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Click 'Customize before install', then select 'Finish'
On the 'Overview' screen, Change the 'Firmware' field to select the 'UEFI x86_64' option.
Click 'Begin Installation'
The boot screen you'll see should use `linuxefi` commands to boot the installer, and you should be able to run `efibootmgr` inside that system, to verify that you're running an UEFI OS.
virt-install
Add `--boot uefi` to your `virt-install` command. Example:
` sudo virt-install --name f20-uefi \` + `   --ram 2048 --disk size=20 \` + `   --boot uefi \` + `   --location `https://dl.fedoraproject.org/pub/fedora/linux/releases/22/Workstation/x86_64/os/[`https://dl.fedoraproject.org/pub/fedora/linux/releases/22/Workstation/x86_64/os/`]
Testing Secureboot in a VM
These steps describe how to test Fedora Secureboot support inside a KVM VM. The audience here is QA folks that want to test secureboot, and any other curious parties. This requires configuring the VM to use UEFI, so it builds upon the previous UEFI steps.
Run EnrollDefaultKeys.efi
(Formerly this article recommended the independent utility "LockDown_ms.efi".)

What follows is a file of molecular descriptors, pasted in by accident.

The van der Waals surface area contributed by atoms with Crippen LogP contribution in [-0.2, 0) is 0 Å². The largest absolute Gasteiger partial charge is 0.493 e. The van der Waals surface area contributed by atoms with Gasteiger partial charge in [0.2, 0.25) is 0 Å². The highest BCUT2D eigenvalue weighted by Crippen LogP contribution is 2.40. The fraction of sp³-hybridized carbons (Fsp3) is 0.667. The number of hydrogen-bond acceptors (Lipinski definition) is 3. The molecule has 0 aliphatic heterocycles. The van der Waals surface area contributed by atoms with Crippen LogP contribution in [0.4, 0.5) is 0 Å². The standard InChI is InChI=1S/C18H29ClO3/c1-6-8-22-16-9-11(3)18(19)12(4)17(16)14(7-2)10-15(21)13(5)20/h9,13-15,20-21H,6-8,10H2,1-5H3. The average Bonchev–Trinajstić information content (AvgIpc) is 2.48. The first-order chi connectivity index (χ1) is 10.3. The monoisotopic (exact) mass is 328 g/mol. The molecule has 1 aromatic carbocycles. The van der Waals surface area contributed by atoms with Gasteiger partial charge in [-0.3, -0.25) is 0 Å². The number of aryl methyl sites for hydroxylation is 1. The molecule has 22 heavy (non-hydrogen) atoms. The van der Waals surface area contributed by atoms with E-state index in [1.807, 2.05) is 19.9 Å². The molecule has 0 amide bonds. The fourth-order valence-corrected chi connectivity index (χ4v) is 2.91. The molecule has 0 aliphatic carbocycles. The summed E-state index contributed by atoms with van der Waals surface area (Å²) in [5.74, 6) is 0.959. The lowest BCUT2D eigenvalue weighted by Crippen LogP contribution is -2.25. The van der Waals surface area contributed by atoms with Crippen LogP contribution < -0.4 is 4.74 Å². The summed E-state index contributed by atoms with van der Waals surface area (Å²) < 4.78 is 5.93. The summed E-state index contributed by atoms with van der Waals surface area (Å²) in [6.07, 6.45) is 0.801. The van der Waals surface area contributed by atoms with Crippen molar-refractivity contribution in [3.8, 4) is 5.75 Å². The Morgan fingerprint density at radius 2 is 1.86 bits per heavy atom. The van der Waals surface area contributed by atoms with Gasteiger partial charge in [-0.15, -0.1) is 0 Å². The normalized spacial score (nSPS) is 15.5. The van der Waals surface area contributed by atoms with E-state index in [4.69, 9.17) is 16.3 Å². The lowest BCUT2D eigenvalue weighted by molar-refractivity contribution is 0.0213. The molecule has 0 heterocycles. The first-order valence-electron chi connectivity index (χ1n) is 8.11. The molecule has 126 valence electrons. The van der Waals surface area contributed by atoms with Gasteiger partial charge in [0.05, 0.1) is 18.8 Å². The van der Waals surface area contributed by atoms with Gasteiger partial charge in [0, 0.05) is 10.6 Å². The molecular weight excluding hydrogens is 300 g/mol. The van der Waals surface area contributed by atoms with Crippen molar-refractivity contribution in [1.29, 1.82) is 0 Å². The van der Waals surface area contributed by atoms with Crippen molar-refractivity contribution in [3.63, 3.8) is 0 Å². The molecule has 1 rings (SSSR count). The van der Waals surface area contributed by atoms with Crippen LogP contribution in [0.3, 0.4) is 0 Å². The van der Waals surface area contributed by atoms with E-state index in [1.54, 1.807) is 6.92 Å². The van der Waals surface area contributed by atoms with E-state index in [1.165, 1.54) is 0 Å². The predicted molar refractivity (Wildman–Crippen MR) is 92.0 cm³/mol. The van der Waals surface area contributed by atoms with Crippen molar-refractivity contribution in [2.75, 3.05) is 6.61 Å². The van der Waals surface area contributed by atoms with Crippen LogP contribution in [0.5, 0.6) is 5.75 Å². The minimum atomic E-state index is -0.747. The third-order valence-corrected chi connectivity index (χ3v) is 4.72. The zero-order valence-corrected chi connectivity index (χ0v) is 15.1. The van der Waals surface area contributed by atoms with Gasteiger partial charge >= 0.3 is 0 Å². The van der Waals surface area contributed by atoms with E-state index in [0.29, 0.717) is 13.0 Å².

Since OVMF doesn't ship with any SecureBoot keys installed, we need to install some to mimic what an MS certified UEFI machine will ship with. OVMF now ships with the binaries required to set up a default set of keys. The easiest way is to use UefiShell.iso which is available at `/usr/share/edk2/ovmf/UefiShell.iso`. Boot your VM with this as the CD-ROM image and it should boot into the UEFI shell. At the prompt
Shell> fs0:
FS0:\> EnrollDefaultKeys.efi
FS0:\> reset
The VM will restart. Let it boot into Fedora as normal. Log in
You should see the string 'Secure boot enabled' in dmesg. Secureboot is now enabled for every subsequent boot.
Testing Fedora CD/DVD Secure Boot in a VM
Once you have a secureboot configured VM as described above, it's easy to use this to test ISO media secureboot support.
Use virt-manager to attach the ISO media to your VM